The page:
Visiting our neighbors “across the pond” isn’t just a hop, skip, and a jump that the saying makes it sound: It involves long (and expensive) flights, long lines in customs, and plenty of seat-of-your-pants transfers and transactions. But Europe is a lifetime must-see and Spain is one of its most diverse and fascinating countries. So how do you possibly see all it has to offer during a week-long vacay? Well, the reliable, high-speed AVE trains certainly help. The country’s top destinations – Barcelona, Madrid and Seville – are all within 3 hours of each other by way of the AVE, which makes it easy and fast to discover this trio of cities in just one trip. Of course you could spend years in the country and still be discovering new spots each day, but our Oyster guide offers a solid itinerary for each city that includes the three attractions you just can’t miss — and still allows you enough time to enjoy some tapas al fresco. And, as hotel experts, we let you know the best places to stay, to boot. Pack your bags — and don’t forget this guide! You’re Spain-bound, baby.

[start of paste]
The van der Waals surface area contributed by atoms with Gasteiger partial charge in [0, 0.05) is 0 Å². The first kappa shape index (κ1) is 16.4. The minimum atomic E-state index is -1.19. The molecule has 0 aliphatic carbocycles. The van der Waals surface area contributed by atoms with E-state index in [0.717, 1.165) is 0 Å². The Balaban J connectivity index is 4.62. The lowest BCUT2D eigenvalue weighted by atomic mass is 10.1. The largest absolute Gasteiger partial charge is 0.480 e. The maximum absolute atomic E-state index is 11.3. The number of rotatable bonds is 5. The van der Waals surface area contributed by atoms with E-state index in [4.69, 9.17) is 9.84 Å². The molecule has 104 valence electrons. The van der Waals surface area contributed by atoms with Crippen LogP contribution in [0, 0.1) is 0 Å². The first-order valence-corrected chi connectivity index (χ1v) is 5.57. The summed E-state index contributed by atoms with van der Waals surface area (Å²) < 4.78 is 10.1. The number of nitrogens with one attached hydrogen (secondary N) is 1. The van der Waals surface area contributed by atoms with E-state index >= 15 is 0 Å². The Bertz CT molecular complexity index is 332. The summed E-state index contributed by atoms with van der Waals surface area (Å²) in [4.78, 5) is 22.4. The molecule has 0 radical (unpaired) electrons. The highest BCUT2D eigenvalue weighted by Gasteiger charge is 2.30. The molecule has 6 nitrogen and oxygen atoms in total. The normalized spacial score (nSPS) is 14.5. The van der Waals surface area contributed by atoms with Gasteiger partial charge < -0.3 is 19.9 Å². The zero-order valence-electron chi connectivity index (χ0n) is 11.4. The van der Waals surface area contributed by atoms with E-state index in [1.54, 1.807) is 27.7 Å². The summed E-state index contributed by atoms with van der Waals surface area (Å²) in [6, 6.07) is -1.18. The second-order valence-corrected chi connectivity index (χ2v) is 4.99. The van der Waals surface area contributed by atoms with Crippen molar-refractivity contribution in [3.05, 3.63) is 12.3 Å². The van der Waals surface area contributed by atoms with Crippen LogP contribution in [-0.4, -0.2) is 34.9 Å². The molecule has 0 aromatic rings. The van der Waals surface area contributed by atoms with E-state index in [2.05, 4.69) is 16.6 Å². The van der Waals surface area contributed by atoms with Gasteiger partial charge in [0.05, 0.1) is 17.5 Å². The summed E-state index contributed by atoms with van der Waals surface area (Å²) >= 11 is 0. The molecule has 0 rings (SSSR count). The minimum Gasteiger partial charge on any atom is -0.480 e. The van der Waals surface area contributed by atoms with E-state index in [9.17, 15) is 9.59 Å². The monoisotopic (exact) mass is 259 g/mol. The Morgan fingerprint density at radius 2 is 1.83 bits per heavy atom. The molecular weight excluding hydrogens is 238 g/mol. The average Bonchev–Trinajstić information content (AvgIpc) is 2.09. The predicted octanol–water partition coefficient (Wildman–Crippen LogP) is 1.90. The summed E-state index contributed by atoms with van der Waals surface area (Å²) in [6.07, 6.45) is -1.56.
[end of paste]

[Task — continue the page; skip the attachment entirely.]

First Stop: Barcelona in 2 days
Trendy and fashionable — that’s Barcelona for you. But it nonetheless has a laid-back vibe and, as a very walkable city (although in Spain, that’s pretty standard), Barcelona is covered by quaint streets filled with locals and tourists. One of the most important European destinations, it can feel somewhat overrun with tourists during peak season, but the gorgeous Modernist architecture, beautiful parks, and upscale vibe helps visitors to forget the long lines they had to wait in for attractions. Barcelona’s hopping nightlife, especially that in the Born area, also helps visitors forget and is quite an experience.
- La Sagrada Familia and Passeig de Gracia are the to-go spots for architecture buffs, but shouldn’t be missed by anyone. Gaudi’s incomplete Sagrada Familia is an imposing neo-Gothic and Art Nouveau cathedral towering over the city. It’s located just east of Passeig de Gracia, where the most striking Modernist-style buildings (and the best boutiques in the city) can be found.